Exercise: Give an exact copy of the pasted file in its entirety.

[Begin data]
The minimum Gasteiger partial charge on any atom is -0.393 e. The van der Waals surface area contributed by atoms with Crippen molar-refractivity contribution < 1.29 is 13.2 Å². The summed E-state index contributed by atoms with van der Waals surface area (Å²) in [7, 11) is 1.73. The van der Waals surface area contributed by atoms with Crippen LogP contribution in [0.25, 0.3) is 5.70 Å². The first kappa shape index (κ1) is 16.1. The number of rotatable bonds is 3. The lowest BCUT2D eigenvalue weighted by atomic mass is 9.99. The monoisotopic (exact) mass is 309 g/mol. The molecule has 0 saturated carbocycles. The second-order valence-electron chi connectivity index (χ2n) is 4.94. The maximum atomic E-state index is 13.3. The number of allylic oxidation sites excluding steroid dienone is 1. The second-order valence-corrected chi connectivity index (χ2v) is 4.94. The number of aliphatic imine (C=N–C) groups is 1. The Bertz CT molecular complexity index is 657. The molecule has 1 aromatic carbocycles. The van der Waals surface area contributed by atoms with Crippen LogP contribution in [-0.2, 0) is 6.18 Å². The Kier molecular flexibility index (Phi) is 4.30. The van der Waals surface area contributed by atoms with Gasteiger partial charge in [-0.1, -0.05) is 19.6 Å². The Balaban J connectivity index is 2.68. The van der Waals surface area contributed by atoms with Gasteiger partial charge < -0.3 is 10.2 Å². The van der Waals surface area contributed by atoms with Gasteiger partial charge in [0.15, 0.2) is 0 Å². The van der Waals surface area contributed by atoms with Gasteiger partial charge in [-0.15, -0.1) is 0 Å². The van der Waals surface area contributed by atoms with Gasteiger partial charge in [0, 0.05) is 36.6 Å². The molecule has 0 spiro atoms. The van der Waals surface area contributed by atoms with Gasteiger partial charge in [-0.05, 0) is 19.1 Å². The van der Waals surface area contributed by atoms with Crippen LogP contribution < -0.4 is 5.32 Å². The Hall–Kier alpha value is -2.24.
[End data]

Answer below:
The minimum Gasteiger partial charge on any atom is -0.393 e. The van der Waals surface area contributed by atoms with Crippen molar-refractivity contribution < 1.29 is 13.2 Å². The summed E-state index contributed by atoms with van der Waals surface area (Å²) in [7, 11) is 1.73. The van der Waals surface area contributed by atoms with Crippen LogP contribution in [0.25, 0.3) is 5.70 Å². The first kappa shape index (κ1) is 16.1. The number of rotatable bonds is 3. The lowest BCUT2D eigenvalue weighted by atomic mass is 9.99. The monoisotopic (exact) mass is 309 g/mol. The molecule has 0 saturated carbocycles. The second-order valence-electron chi connectivity index (χ2n) is 4.94. The maximum atomic E-state index is 13.3. The number of allylic oxidation sites excluding steroid dienone is 1. The second-order valence-corrected chi connectivity index (χ2v) is 4.94. The number of aliphatic imine (C=N–C) groups is 1. The Bertz CT molecular complexity index is 657. The molecule has 1 aromatic carbocycles. The van der Waals surface area contributed by atoms with Crippen LogP contribution in [-0.2, 0) is 6.18 Å². The Kier molecular flexibility index (Phi) is 4.30. The van der Waals surface area contributed by atoms with Gasteiger partial charge in [-0.1, -0.05) is 19.6 Å². The Balaban J connectivity index is 2.68. The van der Waals surface area contributed by atoms with Gasteiger partial charge < -0.3 is 10.2 Å². The van der Waals surface area contributed by atoms with Gasteiger partial charge in [0.15, 0.2) is 0 Å². The van der Waals surface area contributed by atoms with Gasteiger partial charge in [-0.15, -0.1) is 0 Å². The van der Waals surface area contributed by atoms with Gasteiger partial charge in [0, 0.05) is 36.6 Å². The molecule has 0 spiro atoms. The van der Waals surface area contributed by atoms with Gasteiger partial charge in [-0.05, 0) is 19.1 Å². The van der Waals surface area contributed by atoms with Crippen LogP contribution < -0.4 is 5.32 Å². The Hall–Kier alpha value is -2.24.